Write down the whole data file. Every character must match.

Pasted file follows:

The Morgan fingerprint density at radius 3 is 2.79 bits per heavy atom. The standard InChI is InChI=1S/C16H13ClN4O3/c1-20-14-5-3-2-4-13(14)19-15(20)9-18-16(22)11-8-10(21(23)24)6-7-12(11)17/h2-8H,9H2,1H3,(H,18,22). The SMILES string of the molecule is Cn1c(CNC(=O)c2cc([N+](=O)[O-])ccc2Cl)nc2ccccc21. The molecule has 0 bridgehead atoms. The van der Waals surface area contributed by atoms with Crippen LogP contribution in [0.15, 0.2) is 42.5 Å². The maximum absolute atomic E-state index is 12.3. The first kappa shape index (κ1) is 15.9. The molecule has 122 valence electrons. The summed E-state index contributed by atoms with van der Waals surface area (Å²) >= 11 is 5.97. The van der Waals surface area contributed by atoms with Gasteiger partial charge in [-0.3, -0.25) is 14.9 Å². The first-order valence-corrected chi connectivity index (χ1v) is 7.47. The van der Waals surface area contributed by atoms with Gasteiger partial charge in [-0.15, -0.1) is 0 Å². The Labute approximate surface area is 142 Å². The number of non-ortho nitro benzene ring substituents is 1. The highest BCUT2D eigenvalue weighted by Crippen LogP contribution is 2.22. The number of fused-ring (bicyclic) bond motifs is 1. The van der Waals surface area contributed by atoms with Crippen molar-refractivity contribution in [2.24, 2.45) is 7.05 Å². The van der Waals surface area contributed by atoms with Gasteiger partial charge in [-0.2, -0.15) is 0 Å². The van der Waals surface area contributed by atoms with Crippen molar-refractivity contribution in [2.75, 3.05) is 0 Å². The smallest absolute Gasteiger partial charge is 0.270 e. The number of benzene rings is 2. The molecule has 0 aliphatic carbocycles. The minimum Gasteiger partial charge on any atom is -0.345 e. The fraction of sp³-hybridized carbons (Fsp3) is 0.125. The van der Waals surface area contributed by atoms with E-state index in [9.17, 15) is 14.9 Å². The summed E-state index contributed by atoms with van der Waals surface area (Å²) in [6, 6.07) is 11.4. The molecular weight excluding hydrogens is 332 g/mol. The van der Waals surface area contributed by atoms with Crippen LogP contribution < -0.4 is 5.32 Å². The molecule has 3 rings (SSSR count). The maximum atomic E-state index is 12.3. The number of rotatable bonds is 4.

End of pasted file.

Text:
The Morgan fingerprint density at radius 3 is 2.79 bits per heavy atom. The standard InChI is InChI=1S/C16H13ClN4O3/c1-20-14-5-3-2-4-13(14)19-15(20)9-18-16(22)11-8-10(21(23)24)6-7-12(11)17/h2-8H,9H2,1H3,(H,18,22). The SMILES string of the molecule is Cn1c(CNC(=O)c2cc([N+](=O)[O-])ccc2Cl)nc2ccccc21. The molecule has 0 bridgehead atoms. The van der Waals surface area contributed by atoms with Crippen LogP contribution in [0.15, 0.2) is 42.5 Å². The maximum absolute atomic E-state index is 12.3. The first kappa shape index (κ1) is 15.9. The molecule has 122 valence electrons. The summed E-state index contributed by atoms with van der Waals surface area (Å²) >= 11 is 5.97. The van der Waals surface area contributed by atoms with Gasteiger partial charge in [-0.3, -0.25) is 14.9 Å². The first-order valence-corrected chi connectivity index (χ1v) is 7.47. The van der Waals surface area contributed by atoms with Gasteiger partial charge in [-0.15, -0.1) is 0 Å². The Labute approximate surface area is 142 Å². The number of non-ortho nitro benzene ring substituents is 1. The highest BCUT2D eigenvalue weighted by Crippen LogP contribution is 2.22. The number of fused-ring (bicyclic) bond motifs is 1. The van der Waals surface area contributed by atoms with Crippen molar-refractivity contribution in [2.24, 2.45) is 7.05 Å². The van der Waals surface area contributed by atoms with Gasteiger partial charge in [-0.2, -0.15) is 0 Å². The van der Waals surface area contributed by atoms with Crippen molar-refractivity contribution in [2.75, 3.05) is 0 Å². The smallest absolute Gasteiger partial charge is 0.270 e. The number of benzene rings is 2. The molecule has 0 aliphatic carbocycles. The minimum Gasteiger partial charge on any atom is -0.345 e. The fraction of sp³-hybridized carbons (Fsp3) is 0.125. The van der Waals surface area contributed by atoms with E-state index in [9.17, 15) is 14.9 Å². The summed E-state index contributed by atoms with van der Waals surface area (Å²) in [6, 6.07) is 11.4. The molecular weight excluding hydrogens is 332 g/mol. The van der Waals surface area contributed by atoms with Crippen LogP contribution < -0.4 is 5.32 Å². The molecule has 3 rings (SSSR count). The maximum atomic E-state index is 12.3. The number of rotatable bonds is 4.